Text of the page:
Managing Your Fiduciary Obligations

Benefits of Outsourcing and Questions Every Plan Sponsor Should Consider
Joe Frustaglio

By Joe Frustaglio, vice president, private sector retirement plans, Nationwide Financial

Every qualified retirement plan is subject to the fiduciary responsibilities detailed by the Employee Retirement Income Security Act (ERISA). Ultimately, it is up to the employer, in its role as plan sponsor, to determine what level of fiduciary and legal liability it wants to assume in the operation of a retirement plan. The good news is that outside fiduciary service providers are available to help. This article takes a look at the various types of plan fiduciaries and the benefits of having a third party handle this important responsibility.

The Named Fiduciary

ERISA Section 402(a) requires that every employee benefit plan be established and maintained based on a written plan document, which names one or more fiduciaries.

Think of the named fiduciary as the coach of the plan. It is the person or entity responsible for the appointment and monitoring of the trustee and the plan administrator, and who has ultimate responsibility for the operation of the plan. In most plans, the employer or one or more employees will act as the named fiduciary, however, the role of the named fiduciary can be outsourced to a professional.

When considering whether to engage an outside party to fill this role, ask yourself:


  • Am I comfortable with the responsibility of appointing and managing my plan’s trustees and the plan administrator?


The Plan Administrator Fiduciary—ERISA Section 3(16)

The 3(16) plan administrator oversees the daily operations of the plan. This includes making benefit determinations for participants and beneficiaries, administering plan provisions for loan approval and processing, making appropriate disclosures to participants and ensuring regulatory filings are completed on time.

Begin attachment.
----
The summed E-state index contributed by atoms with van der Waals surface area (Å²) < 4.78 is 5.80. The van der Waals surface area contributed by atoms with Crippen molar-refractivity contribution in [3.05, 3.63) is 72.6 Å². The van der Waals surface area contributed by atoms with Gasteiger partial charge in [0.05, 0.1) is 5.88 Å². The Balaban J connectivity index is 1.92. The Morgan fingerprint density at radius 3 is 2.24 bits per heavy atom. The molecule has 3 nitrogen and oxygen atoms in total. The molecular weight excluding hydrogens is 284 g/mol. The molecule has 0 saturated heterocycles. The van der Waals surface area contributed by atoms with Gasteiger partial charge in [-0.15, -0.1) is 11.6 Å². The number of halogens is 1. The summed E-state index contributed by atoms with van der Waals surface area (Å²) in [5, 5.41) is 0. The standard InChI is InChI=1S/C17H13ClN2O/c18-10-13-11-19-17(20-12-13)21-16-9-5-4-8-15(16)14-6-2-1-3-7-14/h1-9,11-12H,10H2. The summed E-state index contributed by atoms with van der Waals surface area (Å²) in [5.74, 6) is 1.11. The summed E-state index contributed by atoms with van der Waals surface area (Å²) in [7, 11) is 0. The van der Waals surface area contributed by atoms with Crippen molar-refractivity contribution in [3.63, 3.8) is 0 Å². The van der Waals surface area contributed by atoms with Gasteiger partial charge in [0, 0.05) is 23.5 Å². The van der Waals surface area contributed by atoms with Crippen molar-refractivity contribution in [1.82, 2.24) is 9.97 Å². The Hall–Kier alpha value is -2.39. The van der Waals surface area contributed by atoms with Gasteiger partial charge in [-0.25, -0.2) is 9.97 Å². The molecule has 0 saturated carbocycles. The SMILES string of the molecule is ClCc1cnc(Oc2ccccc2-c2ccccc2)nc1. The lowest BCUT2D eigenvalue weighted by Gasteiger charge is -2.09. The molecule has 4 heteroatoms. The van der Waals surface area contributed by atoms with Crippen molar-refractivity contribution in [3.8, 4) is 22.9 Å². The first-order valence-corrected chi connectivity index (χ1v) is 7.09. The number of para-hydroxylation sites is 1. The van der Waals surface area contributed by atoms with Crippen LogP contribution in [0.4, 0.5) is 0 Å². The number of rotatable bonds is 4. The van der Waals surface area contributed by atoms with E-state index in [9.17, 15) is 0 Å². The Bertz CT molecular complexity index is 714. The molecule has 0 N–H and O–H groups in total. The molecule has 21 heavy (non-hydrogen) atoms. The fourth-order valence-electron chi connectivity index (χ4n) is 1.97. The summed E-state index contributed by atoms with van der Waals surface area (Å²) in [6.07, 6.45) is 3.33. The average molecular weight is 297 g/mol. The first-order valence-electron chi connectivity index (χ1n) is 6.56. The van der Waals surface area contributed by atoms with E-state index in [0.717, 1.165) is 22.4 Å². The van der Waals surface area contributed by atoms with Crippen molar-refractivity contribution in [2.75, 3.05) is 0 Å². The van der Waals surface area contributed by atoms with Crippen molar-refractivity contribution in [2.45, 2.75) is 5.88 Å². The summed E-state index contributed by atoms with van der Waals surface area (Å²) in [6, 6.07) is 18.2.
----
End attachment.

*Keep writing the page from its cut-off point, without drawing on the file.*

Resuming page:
There can be benefits to outsourcing the role of the 3(16) plan administrator. Ask yourself the following questions before agreeing to serve in that capacity:


  • Am I comfortable managing my plan’s operation, and am I prepared to devote adequate time to this task?
  • Am I comfortable with the daily administration activities involved in maintaining a smooth-running plan?


The Investment Advice Fiduciary—ERISA Section 3(21)(A)(ii)

A trustee who retains authority and responsibility for investing the plan’s assets needs to decide whether to seek help from a professional investment advice fiduciary, known as a 3(21)(A)(ii) investment advice fiduciary.

This is a co-fiduciary relationship—both the trustee and the investment advice fiduciary retain full fiduciary responsibility for the advice that is given and for the actions taken based on the advice.

Questions the trustee should ask when considering hiring a 3(21)(A)(ii) investment advice fiduciary:


  • Would the plan benefit from professional investment advice?
  • Would investment advice help me in my job as manager of the plan’s assets?


Investment Manager Fiduciary—ERISA Section 3(38)

A trustee, the individual or team that has exclusive authority to control plan assets, can appoint a registered investment adviser (RIA), bank, trust company or insurance company as a 3(38) investment manager fiduciary, which gives them full discretion for investment decisions. The trustee retains responsibility for monitoring the activities of the investment manager, but is not responsible for the individual investment decisions of the investment manager fiduciary.

Questions a trustee might ask when considering using a 3(38) investment manager fiduciary:


  • Do I want to alleviate the responsibility of making investment decisions about the plan’s assets?
  • How comfortable am I, in my capacity as trustee, in making investment decisions, realizing that I am liable for my decisions?



Delegating fiduciary responsibilities can reduce liability, and may even make you more productive by freeing up more of your time to focus on other areas. But, before you decide to outsource any fiduciary responsibility, please check with your ERISA attorney when establishing your plan to determine what is best from a legal liability standpoint in your individual situation.



Nationwide Group Retirement Series includes unregistered group fixed and variable annuities that are issued by Nationwide Life Insurance Company. Trust programs and trust services are offered by Nationwide Trust Company, FSB, a division of Nationwide Bank. Nationwide Investment Services Corporation, member FINRA. In MI only: Nationwide Investment Svcs. Corporation.

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